What We Mean when We Call Our Daughters Pretty
“You’re so pretty,” she says.
I am typing into my broken-down Android, letting my husband know I am still at the clinic with my mother. We are waiting for blood work, and then we need to schedule an appointment with a social worker to help us navigate the corruption at her assisted living facility. My mother has dropped more than 15 pounds in three weeks. It’s time to throw in our cards and get some new ones.
I look up, feeling as cracked and ancient as my Android. I laugh out loud. My mother’s casual comment about how I look strikes me as hilarious. I think about the toddler waiting for me at home, and the hours my husband needs to take off from work to watch her, and the hours he will be working into the night to make up for it, and how I feel I have aged about 20 years in the space of two from stress. I keep waiting for the gray hair. As yet, I have been spared this. Perhaps it is waiting for my forties.
“Mom, it doesn’t matter how people look.”
“It does matter.”
I look over at my bird-like mother. She has been through a lot in the last few years. She survived a massive brain bleed and got out of an I.C.U bed to perform a ballet barre class three days after the doctors told us she would never speak or walk again. She knows her social security number and the recipe for lentil soup that my great grandmother taught her when she was a teenager. She can’t tell you what happened a minute ago or where she is, but within that bird frame there is a glimmer. A light is on in at least one front window.
My mom learned early that pretty matters. Remember that lyric from A Chorus Line: “Different is nice but it sure isn’t pretty, pretty is what it’s about?” My grandmother etched this idea into my mother’s brain, and years of working in television wrote over those lines with a Sharpie. When my mother was on I, Spy, she played a seductress. Then they called her to play another one a year later. Her legs were voted the best on Broadway when she was the lead dancer in How to Succeed in Business (Without Really Trying.) My mother had a lot of boyfriends. I have many of the old love letters she saved, neatly spread in archived family materials. Letters from boyfriends at Princeton. Can you imagine? It’s straight out of A.R. Gurney.
My mother never felt pretty, though. She talked a good game. She told me how important it was to appreciate one’s sex appeal, how grateful one should be to have it, how much easier it made life. It doesn’t seem that it made my mother’s life any easier. Anyway, she never really believed she was attractive. She told me that whenever the camera moved in for a closeup she would try to widen her jaw to make it more photogenic. Her life was marred by a sense of inadequacy, both inside and out.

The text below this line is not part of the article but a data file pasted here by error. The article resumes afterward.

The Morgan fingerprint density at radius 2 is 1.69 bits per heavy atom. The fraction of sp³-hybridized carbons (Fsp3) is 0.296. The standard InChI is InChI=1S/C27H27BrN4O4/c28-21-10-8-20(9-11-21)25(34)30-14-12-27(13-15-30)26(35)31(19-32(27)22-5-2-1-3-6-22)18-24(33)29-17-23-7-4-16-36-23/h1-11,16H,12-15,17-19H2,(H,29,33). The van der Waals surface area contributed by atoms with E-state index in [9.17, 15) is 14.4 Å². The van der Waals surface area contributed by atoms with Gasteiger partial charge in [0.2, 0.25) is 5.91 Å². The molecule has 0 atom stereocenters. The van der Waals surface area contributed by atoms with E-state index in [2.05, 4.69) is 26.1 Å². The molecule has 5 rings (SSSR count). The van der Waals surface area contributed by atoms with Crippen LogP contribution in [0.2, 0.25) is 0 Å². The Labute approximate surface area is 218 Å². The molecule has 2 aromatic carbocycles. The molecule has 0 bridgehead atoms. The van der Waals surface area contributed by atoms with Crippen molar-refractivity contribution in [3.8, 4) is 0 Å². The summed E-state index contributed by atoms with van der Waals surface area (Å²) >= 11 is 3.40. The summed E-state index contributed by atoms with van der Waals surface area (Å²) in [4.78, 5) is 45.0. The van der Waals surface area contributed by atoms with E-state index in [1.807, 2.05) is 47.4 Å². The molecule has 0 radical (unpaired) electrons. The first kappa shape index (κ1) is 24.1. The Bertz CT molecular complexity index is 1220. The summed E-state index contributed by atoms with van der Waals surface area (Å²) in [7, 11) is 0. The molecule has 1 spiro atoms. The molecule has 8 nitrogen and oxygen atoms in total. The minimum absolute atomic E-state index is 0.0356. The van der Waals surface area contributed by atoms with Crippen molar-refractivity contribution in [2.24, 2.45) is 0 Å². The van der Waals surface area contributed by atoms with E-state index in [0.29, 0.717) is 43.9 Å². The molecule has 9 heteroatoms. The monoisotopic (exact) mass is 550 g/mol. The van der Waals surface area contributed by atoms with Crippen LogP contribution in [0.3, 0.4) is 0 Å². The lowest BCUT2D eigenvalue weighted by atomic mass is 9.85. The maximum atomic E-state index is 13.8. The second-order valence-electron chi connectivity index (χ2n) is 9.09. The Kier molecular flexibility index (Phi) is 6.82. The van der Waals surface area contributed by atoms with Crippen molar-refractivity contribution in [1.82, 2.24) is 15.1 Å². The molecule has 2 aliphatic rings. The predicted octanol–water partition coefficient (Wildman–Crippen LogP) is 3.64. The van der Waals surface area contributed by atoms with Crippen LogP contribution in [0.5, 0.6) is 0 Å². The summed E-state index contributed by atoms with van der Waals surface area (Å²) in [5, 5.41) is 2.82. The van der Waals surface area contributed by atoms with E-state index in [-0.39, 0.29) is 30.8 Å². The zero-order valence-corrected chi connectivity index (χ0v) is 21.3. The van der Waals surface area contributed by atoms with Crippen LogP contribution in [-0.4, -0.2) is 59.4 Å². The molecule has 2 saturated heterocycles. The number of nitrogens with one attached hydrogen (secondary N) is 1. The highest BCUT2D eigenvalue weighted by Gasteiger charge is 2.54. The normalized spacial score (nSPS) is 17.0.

I spent a lot of years knowing two things with certainty. One, that my mother got the terrible idea that beauty is the most important tool a woman could have from her twisted mother, and two, that I had to shake off her obsession with guarding this highly subjective attribute above all else.
When I had a daughter, I became sure of a third thing: I would NEVER allow her to feel that her looks were something that were anything but an extension of all else that was gorgeous about a person, and about her, specifically. You cannot separate a person’s beauty from her charm and humor and grace and intelligence. It’s all a jumble, and one day, when someone falls in love with her and she with him (or her) that person will find her an exquisite beauty for all these reasons mixed up together.
I arrive home after seven. It is after eight by the time I step out of the shower. It takes many hours for my child to wind down. She has so much to tell me about her day, she wants to know why her grandmother took so much of her mother’s time today and why she couldn’t be with me for it. She is full of questions and longing and very much needing of extra cuddles.
I get her to sleep by eleven o’clock. We rock to one of the old tunes she used to relax to when she was a colicky newborn. I carry her from the couch to the bed and lay her down. A light from the alleyway shines onto her face, like artificial moonlight in a play, dancing past our curtains.
I whisper to my husband, who can hear me on the monitor. “Come here!” I say.
My tired husband leaves his writing desk to join me at the bedside. “What is it?” He whispers.
“She’s so beautiful. I don’t mean the whole package. I mean her face. She is so beautiful, isn’t she? She takes my breath away.”
I gave in. I think my child is beautiful and would be even if she weren’t remarkable in so many other ways.
And then I realize it: all mothers think so.
My mother told me I was pretty all my life because she never would have thought otherwise. She was my mother. She didn’t insist I was pretty because she was unhealthily obsessed with looks. She thought so because I was her daughter. And I am pretty sure parents of sons think the same about the faces of their offspring.
My sister and I were the most beautiful girls in the world to my mother. And so it has been since time began. Whether or not I think it is healthy to tell my daughter so, I will now recognize my right as a mother to think she is the most beautiful creature ever to have walked on two legs. I just might do it in private.
Leslie Kendall Dye is an actor living in New York City. She was a nanny for a decade before having a child of her own, who is now nearly three. She writes (of course!) at her blog Hungry Little Animal.